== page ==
Are you one of those people who has a credit card, but don’t necessarily need it?
In this day and age, our debit credit cards provide similar functionality to a traditional credit card.
We can book holidays online, pay bills over the phone and buy from online stores all with our everyday debit credit cards.
Yet many of us still have personal credit cards. Maybe you like the security of a credit card as back-up, maybe you benefit from rewards points on your purchases or, like me, a credit card forms part of your home loan package.
So, now that you’ve got this card that you don’t necessarily need, you might be wondering when a good time is to pay it off.
Is it good to pay off credit cards right away?
The basic way that credit cards work is that you are given a credit borrowing limit, which means you have the ability to make purchases or get cash advances up to your credit card borrowing limit, say for example $6,000.
The way that interest is charged is based on the amount that you borrow and calculated on the outstanding balance each day.
Watch out for different interest rates!
A different interest rate may apply to different components of your outstanding balance. For example, if you got a bit loose last month because every flamin’ person you know decided to have a birthday, get married, or have another kid, and you had no choice but to, not only buy a gift, but also party on with them like it’s 1999; then you might have a carry-over balance on your credit card into this month. This carry-over balance may incur a different (usually higher) interest rate than purchases made in the current month. And, if you’re still strapped for cash this month and need to make an ATM withdrawal using your credit card ‘just this one time’, you’ll be slugged with a higher interest rate again on the cash-advance!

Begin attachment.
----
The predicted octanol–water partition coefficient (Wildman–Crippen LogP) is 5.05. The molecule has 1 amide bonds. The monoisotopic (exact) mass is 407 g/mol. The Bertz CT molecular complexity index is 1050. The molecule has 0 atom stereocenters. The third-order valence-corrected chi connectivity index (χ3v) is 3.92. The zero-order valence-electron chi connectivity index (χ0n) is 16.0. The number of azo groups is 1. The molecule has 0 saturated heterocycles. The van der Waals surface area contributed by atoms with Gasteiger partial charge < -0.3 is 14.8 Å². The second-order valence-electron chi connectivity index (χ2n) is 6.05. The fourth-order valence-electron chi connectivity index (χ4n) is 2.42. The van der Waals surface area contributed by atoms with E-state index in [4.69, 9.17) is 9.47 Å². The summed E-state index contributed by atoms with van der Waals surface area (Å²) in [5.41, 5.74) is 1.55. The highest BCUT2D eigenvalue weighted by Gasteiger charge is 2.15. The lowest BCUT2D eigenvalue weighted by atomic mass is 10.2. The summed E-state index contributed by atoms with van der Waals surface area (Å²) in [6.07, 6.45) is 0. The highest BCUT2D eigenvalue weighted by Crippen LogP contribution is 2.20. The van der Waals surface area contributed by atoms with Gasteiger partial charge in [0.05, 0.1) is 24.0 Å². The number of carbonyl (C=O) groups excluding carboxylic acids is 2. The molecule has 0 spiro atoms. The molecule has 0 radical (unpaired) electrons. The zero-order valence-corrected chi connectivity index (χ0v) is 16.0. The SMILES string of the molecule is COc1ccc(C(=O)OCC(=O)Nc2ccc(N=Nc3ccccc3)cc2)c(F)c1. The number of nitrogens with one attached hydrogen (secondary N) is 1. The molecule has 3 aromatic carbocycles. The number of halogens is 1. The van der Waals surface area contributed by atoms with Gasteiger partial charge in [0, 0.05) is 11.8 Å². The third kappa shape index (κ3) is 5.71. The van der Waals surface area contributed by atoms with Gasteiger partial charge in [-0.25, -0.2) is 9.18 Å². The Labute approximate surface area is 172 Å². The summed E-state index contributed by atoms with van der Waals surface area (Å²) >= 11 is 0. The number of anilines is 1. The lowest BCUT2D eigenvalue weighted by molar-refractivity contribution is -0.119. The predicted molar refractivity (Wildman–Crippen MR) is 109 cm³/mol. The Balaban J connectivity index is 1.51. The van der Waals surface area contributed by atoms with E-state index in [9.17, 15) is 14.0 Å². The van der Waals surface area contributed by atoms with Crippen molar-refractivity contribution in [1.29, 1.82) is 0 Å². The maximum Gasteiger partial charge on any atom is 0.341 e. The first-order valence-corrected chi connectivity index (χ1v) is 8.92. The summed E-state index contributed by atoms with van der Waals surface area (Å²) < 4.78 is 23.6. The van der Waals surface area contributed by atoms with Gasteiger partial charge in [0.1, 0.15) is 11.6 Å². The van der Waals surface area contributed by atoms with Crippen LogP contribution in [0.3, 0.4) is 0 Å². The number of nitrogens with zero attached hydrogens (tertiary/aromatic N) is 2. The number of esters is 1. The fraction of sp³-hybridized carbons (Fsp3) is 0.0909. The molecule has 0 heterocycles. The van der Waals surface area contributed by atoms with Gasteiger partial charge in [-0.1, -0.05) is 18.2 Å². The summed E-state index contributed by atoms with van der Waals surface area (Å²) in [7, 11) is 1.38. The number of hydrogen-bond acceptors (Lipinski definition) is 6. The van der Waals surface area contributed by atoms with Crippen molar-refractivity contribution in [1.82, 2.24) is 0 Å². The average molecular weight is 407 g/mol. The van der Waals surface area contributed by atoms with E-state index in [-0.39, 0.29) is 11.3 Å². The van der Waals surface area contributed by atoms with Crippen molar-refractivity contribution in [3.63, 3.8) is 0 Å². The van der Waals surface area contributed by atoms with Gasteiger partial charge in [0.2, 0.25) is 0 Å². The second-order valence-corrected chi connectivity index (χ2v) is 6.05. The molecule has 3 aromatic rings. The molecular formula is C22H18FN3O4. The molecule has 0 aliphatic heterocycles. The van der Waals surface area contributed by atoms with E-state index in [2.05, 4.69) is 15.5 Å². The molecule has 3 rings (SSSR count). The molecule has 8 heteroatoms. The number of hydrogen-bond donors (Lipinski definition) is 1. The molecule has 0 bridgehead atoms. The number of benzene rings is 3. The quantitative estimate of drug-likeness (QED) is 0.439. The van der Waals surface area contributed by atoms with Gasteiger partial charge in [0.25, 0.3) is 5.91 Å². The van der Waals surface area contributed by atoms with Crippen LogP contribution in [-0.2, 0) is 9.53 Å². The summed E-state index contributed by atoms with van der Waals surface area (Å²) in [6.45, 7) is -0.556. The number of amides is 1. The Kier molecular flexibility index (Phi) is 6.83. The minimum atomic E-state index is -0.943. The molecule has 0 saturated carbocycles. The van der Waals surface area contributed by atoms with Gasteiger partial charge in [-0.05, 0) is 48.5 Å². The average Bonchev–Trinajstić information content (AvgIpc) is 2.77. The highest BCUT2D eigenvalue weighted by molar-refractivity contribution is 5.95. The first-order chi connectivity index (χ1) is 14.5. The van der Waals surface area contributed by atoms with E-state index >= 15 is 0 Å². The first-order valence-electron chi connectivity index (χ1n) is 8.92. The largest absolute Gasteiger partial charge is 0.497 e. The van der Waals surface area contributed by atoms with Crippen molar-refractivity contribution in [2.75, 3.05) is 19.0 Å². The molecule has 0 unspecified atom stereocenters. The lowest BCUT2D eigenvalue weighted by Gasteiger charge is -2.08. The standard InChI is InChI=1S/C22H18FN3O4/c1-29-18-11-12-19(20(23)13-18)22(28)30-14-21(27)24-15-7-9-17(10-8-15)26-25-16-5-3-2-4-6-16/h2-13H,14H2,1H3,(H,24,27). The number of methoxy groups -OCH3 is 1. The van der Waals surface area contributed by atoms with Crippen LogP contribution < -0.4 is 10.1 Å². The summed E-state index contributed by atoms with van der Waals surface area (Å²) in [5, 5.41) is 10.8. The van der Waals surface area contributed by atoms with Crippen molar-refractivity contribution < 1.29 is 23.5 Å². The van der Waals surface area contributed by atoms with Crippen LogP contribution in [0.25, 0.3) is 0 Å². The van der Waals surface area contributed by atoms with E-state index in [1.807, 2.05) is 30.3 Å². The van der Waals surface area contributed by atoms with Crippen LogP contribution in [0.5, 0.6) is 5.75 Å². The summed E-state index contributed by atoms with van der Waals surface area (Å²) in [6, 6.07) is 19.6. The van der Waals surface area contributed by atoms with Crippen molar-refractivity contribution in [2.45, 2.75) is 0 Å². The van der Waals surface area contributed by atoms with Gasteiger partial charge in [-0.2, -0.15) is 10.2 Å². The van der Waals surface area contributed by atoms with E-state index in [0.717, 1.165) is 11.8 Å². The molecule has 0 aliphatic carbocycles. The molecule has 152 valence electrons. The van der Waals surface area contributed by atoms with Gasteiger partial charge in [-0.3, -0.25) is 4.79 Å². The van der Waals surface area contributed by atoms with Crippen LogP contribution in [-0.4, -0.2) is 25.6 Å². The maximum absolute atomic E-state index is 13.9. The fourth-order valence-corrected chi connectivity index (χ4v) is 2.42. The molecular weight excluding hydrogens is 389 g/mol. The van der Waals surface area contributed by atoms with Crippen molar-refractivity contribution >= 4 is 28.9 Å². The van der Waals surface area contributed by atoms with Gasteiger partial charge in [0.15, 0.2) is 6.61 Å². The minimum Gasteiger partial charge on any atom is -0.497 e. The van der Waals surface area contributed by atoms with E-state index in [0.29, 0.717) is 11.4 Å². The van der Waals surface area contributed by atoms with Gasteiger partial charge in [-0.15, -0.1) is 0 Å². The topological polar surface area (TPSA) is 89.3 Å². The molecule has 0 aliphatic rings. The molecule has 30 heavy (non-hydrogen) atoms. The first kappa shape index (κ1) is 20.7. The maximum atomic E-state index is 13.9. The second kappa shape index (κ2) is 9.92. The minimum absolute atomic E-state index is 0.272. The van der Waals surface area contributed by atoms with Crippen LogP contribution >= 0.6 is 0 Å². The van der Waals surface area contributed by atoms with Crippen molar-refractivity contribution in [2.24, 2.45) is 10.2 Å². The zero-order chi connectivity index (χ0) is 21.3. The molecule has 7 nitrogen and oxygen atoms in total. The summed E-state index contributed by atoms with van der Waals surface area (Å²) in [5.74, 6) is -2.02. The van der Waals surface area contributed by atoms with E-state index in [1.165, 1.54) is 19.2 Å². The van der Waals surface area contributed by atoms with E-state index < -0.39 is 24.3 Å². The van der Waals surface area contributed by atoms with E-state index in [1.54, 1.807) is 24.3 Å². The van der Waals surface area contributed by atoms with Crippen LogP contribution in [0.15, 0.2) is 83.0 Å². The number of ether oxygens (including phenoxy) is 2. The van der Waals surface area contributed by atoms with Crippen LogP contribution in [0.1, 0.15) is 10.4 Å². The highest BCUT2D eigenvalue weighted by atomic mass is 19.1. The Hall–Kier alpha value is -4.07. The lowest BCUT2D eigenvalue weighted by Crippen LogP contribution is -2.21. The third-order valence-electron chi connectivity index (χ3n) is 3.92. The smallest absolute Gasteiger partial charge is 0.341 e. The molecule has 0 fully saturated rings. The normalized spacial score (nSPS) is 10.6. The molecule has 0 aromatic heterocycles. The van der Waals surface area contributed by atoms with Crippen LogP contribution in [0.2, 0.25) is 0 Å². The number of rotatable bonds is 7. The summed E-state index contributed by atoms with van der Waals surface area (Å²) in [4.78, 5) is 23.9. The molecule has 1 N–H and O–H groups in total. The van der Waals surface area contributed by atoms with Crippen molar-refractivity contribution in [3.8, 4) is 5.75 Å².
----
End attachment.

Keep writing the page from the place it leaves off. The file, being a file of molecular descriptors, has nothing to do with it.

The good news is many credit cards will offer an interest-free period (e.g 44 days or 55 days). But you need to understand how these interest-free days work, so that you don’t get caught out.
Basically, the interest free period is based on your statement period, NOT on when you make the purchase. So, based on a 44-day interest-free period, if your statement period begins on the 1st of the month and ends on the 30th, then all the purchases you made between the 1st and the 30th will need to be repaid in full 14 days after the 30th in order to not incur any interest.